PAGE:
Nine Moons
Nine Moons are the "original" type of vampire, dating back to before the Cataclysm, from which all other vampire templates were copied. They were created by Averatos who has been compared to a pre-Cataclysm Necromos They are rumored to be extinct, and if they are not, then they are extremely secretive and extremely good at keeping themselves hidden, because not much is known about them, and there has not been a confirmed sighting of a Nine Moons for many centuries. Nine Moons are the most powerful of Vampires and are rumored to be somehow undetectable to holy magic and necromancy. Certain conspiracy theories have the Nine Moons Clan as a secret shadow government, like the Illuminati. One of the few things known about them is that they are associated with a symbol called the Tanhasaar which consists of nine points and nine lines.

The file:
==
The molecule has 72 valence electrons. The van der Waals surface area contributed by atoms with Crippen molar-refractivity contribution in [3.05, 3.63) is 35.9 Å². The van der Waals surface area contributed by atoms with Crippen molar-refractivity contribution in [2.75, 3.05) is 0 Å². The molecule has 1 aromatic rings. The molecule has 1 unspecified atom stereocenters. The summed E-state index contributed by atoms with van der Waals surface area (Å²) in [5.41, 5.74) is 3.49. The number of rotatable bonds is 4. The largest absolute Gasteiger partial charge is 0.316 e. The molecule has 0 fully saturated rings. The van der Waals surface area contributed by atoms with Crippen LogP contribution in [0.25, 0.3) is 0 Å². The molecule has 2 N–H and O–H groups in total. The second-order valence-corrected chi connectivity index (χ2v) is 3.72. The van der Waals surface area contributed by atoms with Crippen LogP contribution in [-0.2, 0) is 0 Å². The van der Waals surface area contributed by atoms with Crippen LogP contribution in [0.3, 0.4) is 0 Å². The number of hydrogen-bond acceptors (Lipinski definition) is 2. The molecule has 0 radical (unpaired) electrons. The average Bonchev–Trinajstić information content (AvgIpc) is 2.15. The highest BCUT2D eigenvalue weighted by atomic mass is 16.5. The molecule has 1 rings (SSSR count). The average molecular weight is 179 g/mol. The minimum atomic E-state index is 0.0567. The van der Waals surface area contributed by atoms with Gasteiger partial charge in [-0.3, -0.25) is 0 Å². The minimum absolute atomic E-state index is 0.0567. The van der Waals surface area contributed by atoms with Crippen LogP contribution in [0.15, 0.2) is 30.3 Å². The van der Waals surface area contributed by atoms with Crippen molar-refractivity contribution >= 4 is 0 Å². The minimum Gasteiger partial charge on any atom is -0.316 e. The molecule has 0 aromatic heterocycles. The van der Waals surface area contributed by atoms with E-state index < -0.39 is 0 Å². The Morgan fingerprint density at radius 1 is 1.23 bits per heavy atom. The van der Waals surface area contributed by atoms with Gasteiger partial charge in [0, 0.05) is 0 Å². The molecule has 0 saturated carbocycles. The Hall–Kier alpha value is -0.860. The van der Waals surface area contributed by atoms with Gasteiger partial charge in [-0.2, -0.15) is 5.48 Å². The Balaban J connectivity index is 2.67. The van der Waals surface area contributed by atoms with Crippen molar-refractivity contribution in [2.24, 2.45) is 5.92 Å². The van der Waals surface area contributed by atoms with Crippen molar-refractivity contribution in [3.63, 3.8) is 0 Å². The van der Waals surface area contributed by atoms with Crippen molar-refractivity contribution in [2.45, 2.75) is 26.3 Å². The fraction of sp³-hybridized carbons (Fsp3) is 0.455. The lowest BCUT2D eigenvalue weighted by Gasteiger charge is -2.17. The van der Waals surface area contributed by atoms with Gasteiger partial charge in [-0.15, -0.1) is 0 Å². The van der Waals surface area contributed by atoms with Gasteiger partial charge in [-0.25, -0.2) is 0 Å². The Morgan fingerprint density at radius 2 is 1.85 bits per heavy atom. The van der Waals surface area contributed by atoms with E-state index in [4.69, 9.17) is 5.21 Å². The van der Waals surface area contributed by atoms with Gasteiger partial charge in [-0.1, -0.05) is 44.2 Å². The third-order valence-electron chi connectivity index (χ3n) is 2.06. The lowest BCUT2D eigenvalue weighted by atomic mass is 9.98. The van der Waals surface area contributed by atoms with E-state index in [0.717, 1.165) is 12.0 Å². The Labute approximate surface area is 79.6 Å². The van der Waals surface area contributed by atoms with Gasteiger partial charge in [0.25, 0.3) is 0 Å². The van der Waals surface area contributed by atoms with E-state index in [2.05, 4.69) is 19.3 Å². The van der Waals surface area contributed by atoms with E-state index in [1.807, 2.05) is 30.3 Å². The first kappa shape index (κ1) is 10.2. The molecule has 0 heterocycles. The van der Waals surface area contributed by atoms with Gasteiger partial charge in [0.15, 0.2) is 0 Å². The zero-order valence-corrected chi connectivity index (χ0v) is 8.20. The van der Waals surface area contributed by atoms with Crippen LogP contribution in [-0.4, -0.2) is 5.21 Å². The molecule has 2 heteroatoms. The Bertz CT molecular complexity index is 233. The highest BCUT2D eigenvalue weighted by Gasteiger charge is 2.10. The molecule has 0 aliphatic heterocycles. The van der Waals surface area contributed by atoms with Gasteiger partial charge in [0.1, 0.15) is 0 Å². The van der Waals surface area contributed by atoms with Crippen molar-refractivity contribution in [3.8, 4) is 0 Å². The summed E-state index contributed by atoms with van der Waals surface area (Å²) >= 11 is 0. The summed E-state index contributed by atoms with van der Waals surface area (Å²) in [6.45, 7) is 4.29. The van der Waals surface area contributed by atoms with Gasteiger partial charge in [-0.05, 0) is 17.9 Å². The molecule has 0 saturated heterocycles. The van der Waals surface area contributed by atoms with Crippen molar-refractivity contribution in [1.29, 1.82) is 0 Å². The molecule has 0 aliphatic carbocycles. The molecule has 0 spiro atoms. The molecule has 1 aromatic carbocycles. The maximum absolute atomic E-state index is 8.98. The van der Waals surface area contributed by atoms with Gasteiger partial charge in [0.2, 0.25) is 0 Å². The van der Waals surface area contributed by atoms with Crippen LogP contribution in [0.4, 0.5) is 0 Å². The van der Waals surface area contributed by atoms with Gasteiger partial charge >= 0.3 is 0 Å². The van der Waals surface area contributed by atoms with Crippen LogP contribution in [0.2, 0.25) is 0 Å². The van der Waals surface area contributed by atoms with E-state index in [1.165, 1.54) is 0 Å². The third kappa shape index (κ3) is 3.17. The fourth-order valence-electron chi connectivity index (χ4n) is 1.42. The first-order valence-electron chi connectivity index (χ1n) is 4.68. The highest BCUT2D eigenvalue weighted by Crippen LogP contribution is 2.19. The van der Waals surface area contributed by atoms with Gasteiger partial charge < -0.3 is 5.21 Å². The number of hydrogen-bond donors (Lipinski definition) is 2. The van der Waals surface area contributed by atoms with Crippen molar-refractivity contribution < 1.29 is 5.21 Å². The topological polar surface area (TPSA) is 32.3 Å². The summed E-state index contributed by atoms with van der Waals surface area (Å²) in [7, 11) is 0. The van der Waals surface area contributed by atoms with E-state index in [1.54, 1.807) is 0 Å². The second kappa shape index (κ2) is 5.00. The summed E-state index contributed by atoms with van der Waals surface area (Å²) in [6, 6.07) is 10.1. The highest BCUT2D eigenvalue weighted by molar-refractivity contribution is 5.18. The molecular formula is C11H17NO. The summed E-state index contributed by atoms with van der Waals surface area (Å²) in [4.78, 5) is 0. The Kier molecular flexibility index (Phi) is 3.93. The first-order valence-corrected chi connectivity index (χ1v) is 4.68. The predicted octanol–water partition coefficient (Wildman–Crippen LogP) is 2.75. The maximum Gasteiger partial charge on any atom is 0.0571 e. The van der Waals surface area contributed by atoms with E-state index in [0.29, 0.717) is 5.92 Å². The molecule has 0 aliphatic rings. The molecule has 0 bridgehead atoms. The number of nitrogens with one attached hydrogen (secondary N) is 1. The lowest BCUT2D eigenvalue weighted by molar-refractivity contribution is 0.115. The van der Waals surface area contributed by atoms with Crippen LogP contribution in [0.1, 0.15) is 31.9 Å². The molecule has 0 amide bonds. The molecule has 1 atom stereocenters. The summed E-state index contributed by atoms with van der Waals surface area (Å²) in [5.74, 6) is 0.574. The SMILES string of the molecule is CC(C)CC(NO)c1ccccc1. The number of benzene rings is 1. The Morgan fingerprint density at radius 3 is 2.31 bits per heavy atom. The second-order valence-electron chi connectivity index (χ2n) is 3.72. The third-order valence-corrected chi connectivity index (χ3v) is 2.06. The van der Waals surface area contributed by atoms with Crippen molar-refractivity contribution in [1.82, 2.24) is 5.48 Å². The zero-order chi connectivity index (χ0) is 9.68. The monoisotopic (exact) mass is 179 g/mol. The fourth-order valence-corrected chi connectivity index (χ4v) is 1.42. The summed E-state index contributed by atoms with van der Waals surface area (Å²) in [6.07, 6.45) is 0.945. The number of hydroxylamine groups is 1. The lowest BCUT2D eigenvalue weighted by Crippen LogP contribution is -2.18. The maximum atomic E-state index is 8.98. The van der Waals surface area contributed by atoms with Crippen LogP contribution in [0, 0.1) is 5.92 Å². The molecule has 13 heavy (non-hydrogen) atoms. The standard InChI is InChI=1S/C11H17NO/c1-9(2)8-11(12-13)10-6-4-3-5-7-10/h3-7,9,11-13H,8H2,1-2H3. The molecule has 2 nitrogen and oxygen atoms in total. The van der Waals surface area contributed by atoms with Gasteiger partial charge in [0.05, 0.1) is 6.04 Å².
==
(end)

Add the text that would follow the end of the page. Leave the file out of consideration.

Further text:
The Nine Moons vampires are very evil, glorying in the suffering of innocents and working towards a return to Averatos's ideals. The best thing that can be said for them is that they will never deign to work with any other 'evil' groups: they feel that Necromos is nothing more than an incompetent plagiarist, all other vampire clans are cheap knockoffs not worthy of existing, and all other 'evil' people are simply beneath contempt. They do not, however, hesitate to trick other 'evil' groups into working towards their own ends.

Targets for Turning
The process of creating a new Nine Moons vampire is more complicated than any other. It is a week-long process only understood by the Nine Moons masters themselves. They only ever transform individuals who fulfill the following criteria:

  • Must be a very powerful sorcerer in their own right, preferably a necromancer.